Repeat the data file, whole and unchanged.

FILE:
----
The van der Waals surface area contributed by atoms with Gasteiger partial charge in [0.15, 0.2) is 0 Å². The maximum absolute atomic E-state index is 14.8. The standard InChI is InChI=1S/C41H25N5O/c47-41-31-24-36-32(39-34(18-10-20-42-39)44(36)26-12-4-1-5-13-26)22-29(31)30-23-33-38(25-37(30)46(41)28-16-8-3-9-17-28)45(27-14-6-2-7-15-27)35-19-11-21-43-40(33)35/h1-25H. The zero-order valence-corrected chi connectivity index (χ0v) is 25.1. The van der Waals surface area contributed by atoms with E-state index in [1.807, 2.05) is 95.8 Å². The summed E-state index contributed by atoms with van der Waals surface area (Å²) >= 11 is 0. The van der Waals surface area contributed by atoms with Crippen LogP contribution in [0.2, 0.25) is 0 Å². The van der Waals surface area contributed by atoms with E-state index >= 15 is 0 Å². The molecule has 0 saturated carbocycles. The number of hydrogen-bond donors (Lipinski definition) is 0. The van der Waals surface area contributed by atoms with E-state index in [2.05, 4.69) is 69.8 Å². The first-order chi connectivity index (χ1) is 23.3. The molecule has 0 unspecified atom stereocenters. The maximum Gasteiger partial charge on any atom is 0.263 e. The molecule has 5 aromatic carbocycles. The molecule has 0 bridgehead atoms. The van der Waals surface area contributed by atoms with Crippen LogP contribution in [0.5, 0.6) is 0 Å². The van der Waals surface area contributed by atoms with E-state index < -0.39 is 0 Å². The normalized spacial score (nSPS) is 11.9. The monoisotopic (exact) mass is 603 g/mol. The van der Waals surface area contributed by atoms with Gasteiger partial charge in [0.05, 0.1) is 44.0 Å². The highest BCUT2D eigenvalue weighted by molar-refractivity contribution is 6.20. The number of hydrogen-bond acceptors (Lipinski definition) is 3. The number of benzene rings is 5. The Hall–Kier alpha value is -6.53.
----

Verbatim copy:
The van der Waals surface area contributed by atoms with Gasteiger partial charge in [0.15, 0.2) is 0 Å². The maximum absolute atomic E-state index is 14.8. The standard InChI is InChI=1S/C41H25N5O/c47-41-31-24-36-32(39-34(18-10-20-42-39)44(36)26-12-4-1-5-13-26)22-29(31)30-23-33-38(25-37(30)46(41)28-16-8-3-9-17-28)45(27-14-6-2-7-15-27)35-19-11-21-43-40(33)35/h1-25H. The zero-order valence-corrected chi connectivity index (χ0v) is 25.1. The van der Waals surface area contributed by atoms with E-state index in [1.807, 2.05) is 95.8 Å². The summed E-state index contributed by atoms with van der Waals surface area (Å²) >= 11 is 0. The van der Waals surface area contributed by atoms with Crippen LogP contribution in [0.2, 0.25) is 0 Å². The van der Waals surface area contributed by atoms with E-state index >= 15 is 0 Å². The molecule has 0 saturated carbocycles. The number of hydrogen-bond donors (Lipinski definition) is 0. The van der Waals surface area contributed by atoms with E-state index in [2.05, 4.69) is 69.8 Å². The first-order chi connectivity index (χ1) is 23.3. The molecule has 0 unspecified atom stereocenters. The maximum Gasteiger partial charge on any atom is 0.263 e. The molecule has 5 aromatic carbocycles. The molecule has 0 bridgehead atoms. The van der Waals surface area contributed by atoms with Crippen LogP contribution in [0.5, 0.6) is 0 Å². The van der Waals surface area contributed by atoms with E-state index < -0.39 is 0 Å². The normalized spacial score (nSPS) is 11.9. The monoisotopic (exact) mass is 603 g/mol. The van der Waals surface area contributed by atoms with Gasteiger partial charge in [0.05, 0.1) is 44.0 Å². The highest BCUT2D eigenvalue weighted by molar-refractivity contribution is 6.20. The number of hydrogen-bond acceptors (Lipinski definition) is 3. The number of benzene rings is 5. The Hall–Kier alpha value is -6.53.